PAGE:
Wednesday, September 13, 2006

Olson's Arminian Myths #1-3

Last week I began my review of Roger Olson's primer Arminian Theology: Myths and Realities. The focus of last week's post was on the book's purpose, structure, and mode of argumentation. This week I will list and respond to Olson's first three myths and their contrasting realities. I am splitting up the ten myths in order to give me space and time to respond carefully to each one.

Myth 1: Arminian Theology Is the Opposite of Calvinist/Reformed Theology.

Reality: Jacobus Arminius and most of his faithful followers fall into the broad Reformed tradition; the common ground between Arminianism and Calvinism is significant.

Comment: This chapter is helpful because it reminds us that, at least genetically, Arminianism is a branch of the Reformed tradition. However, as a Wesleyan I find this version of the story a bit misleading, because although Jacobus Arminius and the Remonstrants are best understood as a revision within Calvinism, the Wesleyan tradition (fathering the world Methodist movement, grandfathering the American Holiness Movement, and great-grandfathering the Charismatic movement) is best understood as an independent tradition with its own spirit, governing ethos, and trajectory of development. Arminianism could be regarded as a speculative theological foundation commandeered by most (but certainly not all) Wesleyans. In other words, I'm not Wesleyan as an expression of my Arminianism; I'm Arminian because I'm Wesleyan!

Myth 2: A Hybrid of Calvinism and Arminianism Is Possible.

Reality: In spite of common ground, Calvinism and Arminianism are incommensurable systems of Christian theology; on issues crucial to both there is no stable middle ground between them
.

Comment: This was one of my favorite chapters, because it cut through the sloppiness of many attempts to resolve the tension between these two traditions of thought. Olson makes a great case for rigorous doctrinal reflection. I believe there may be resolutions to some of these problems, but not without revising the foundations upon which these systems of thought are built. For instance, Karl Barth performs a massive overall to the Calvinist doctrine of predestination, but he does so by means of a Christocentric actualistic ontology that is a serious departure from classical theism. In the same way, there may be a distinctively Arminian (or at least a Wesleyan-Pentecostal) revision of these doctrines, but not without some kind of break from the traditions out of which these two systems emerged. So I am in complete agreement with Olson on the diagnosis of the issue: the two traditions are incommensurable and any Frankenstein Monster drawing on pieces from both will just terrorize the village. I differ with Olson only on the matter of prognosis: that we should consider revising the foundations that created these differences. Whether comparable differences will remain after the revision remains to be seen (because this work is unfinished).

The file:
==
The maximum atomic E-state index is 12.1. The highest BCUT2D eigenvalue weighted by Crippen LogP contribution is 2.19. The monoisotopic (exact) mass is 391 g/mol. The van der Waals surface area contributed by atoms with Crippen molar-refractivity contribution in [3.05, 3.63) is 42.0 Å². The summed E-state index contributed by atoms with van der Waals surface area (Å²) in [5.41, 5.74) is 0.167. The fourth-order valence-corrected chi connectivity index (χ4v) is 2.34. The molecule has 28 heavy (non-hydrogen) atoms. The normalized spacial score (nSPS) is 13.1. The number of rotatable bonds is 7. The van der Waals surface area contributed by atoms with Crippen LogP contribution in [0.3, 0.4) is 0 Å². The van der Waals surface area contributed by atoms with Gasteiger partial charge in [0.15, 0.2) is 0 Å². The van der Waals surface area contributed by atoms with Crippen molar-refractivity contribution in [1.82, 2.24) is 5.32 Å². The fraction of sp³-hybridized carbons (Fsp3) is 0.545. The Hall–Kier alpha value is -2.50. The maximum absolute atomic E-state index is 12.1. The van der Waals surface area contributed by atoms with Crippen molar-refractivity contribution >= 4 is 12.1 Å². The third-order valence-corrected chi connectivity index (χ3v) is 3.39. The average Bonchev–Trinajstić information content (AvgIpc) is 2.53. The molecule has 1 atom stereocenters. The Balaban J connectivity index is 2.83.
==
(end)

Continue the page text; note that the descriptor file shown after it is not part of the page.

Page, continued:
Myth 3: Arminianism Is Not an Orthodox Evangelical Option.

Reality: Classical Arminian theology heartily affirms the fundamentals of Christian orthodoxy and promotes the hallmarks of evangelical faith; it is neither Arian nor liberal
.

Comment: This chapter is probably the most important in achieving Olson's aim: making space for Arminian theology within the Evangelical movement. Dispelling the ridiculous myth that all Arminians are Arian in their Christology and Rationalistic in their approach to the Bible is particularly helpful. My only response is to suggest that Arminian forms of Evangelicalism may differ enough from their Calvinist brethren to justify an honest inheritance dispute. Olson implies that the Calvinist and Arminian accounts of the inspiration of Scripture are indistinguishable. Since the Arminian-Calvinist debate circles around the problem of divine and human agency, it would seem that each side would have a distinctive take on the divine inspirition of the human words of the Bible. This is a case were Olson - in order to achieve his primary purpose of de-stigmatizing Arminian theology - has managed to avoid the deeper issues at stake.